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I have follwing curve resulting from plotting current in capacitor versus time. (Matlab code is attached).

I want to calculate the charge stored in the capacitor. For that I need to calculate the positive area of the curve. As you can see in the zoomed in image, the current plotted has pulses (switching frequency = 20kHz), and I would like to calculate the charge stored in one fundamental cycle (fundamental frequency = 60Hz).

So theoretically, the capacitor is getting charged when the current flows into it. For the curve it means the value of current that is above zero(positive).

I tried calculating the area of the curve by simplifying the curve into traingles and trapezoids, and then taking the coordinate points values (x,y). But I am pretty sure it is not correct since it does not take into account the presence of pulses.

I also tried the trapz(x,y) in matlab but the calculation does not seem right.

And the expression of the current is not a straightforward function, it is defined in terms of switching functions and duty ratios so I am not sure how to use the integral function in Matlab.

Please help.

Dimitris Kalogiros
on 25 Oct 2019

Edited: Dimitris Kalogiros
on 25 Oct 2019

Change the last section of your program to this:

%% Sizing Capacitor Cf;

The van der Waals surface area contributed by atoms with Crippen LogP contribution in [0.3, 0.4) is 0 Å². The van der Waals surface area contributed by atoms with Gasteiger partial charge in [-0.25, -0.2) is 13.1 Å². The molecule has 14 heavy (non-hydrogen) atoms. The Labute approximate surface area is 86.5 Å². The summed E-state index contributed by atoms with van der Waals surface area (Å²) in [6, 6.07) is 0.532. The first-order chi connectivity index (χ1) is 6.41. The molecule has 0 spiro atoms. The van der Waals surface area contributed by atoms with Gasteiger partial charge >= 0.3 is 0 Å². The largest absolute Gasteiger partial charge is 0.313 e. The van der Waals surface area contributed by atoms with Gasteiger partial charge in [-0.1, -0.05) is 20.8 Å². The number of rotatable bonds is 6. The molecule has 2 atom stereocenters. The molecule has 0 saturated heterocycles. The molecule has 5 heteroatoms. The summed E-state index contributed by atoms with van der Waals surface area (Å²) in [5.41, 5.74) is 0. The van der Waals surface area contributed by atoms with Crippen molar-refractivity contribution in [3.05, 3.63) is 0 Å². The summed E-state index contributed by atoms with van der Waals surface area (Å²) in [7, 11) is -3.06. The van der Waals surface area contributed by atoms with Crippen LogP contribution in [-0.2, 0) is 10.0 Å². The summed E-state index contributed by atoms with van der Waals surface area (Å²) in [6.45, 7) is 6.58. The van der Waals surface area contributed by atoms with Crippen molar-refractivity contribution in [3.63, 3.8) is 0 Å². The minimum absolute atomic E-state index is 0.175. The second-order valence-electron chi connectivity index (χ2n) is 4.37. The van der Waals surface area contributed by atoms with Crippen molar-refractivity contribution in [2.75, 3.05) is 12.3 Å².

%capacitor fundamental current for "a" phase is all the ripple current of ia, considering

%the fundamental compnent of ia, i.e. ia1 flows into converter;

%similar expression for other phases;

icfa = ia-ia1;

icfb = ib-ib1;

icfc = ic-ic1;

% integral of current

Qcfa=zeros(size(t));

for n=2:length(t)

Qcfa(n)=Qcfa(n-1)+icfa(n)*(t(n)-t(n-1));

end

figure(7);

subplot(2,1,1); plot(t,icfa,'-k.'),grid on

xlabel('Time(s)','fontsize',12);

ylabel('Capacitor Current(Amps)','fontsize',12);

xlim([0,T])

figure(7);

subplot(2,1,2); plot(t,Qcfa,'-r.'); zoom on; grid on;

xlabel('Time(s)','fontsize',12);

ylabel('Capacitor charge(Coulomb)','fontsize',12);

xlim([0,T])

Qcfa(n) is the value of capacitor's electric charge at every moment t(n).

Dimitris Kalogiros
on 29 Oct 2019

%% Sizing Capacitor Cf;

%capacitor fundamental current for "a" phase is all the ripple current of ia, considering

%the fundamental compnent of ia, i.e. ia1 flows into converter;

%similar expression for other phases;

icfa = ia-ia1;

icfb = ib-ib1;

icfc = ic-ic1;

% integral of current

Qcfa=zeros(size(t));

for n=2:length(t)

Qcfa(n)=Qcfa(n-1)+icfa(n)*(t(n)-t(n-1));

end

% integral of current, using Trapezoidal numerical integration

Qcfa2=zeros(size(t));

for n=2:length(t)

Qcfa2(n)=trapz(t(1:n), icfa(1:n));

end

figure(7);

subplot(3,1,1); plot(t,icfa,'-k.'),grid on

xlabel('Time(s)','fontsize',12);

ylabel('Capacitor Current(Amps)','fontsize',12);

xlim([0,T]);

figure(7);

subplot(3,1,2); plot(t,Qcfa,'-r.'); zoom on; grid on;

xlabel('Time(s)','fontsize',12);

ylabel('Capacitor charge(Coulomb)','fontsize',12);

xlim([0,T]);

figure(7)

subplot(3,1,3); plot(t,Qcfa2,'-k.');grid on; zoom on;

xlabel('Time(s)','fontsize',12);

ylabel('Capacitor charge(Coulomb), using trapz()','fontsize',12);

xlim([0,T]);

I have include it. You can compare Qcfa and Qcfa2 and find out the differences.

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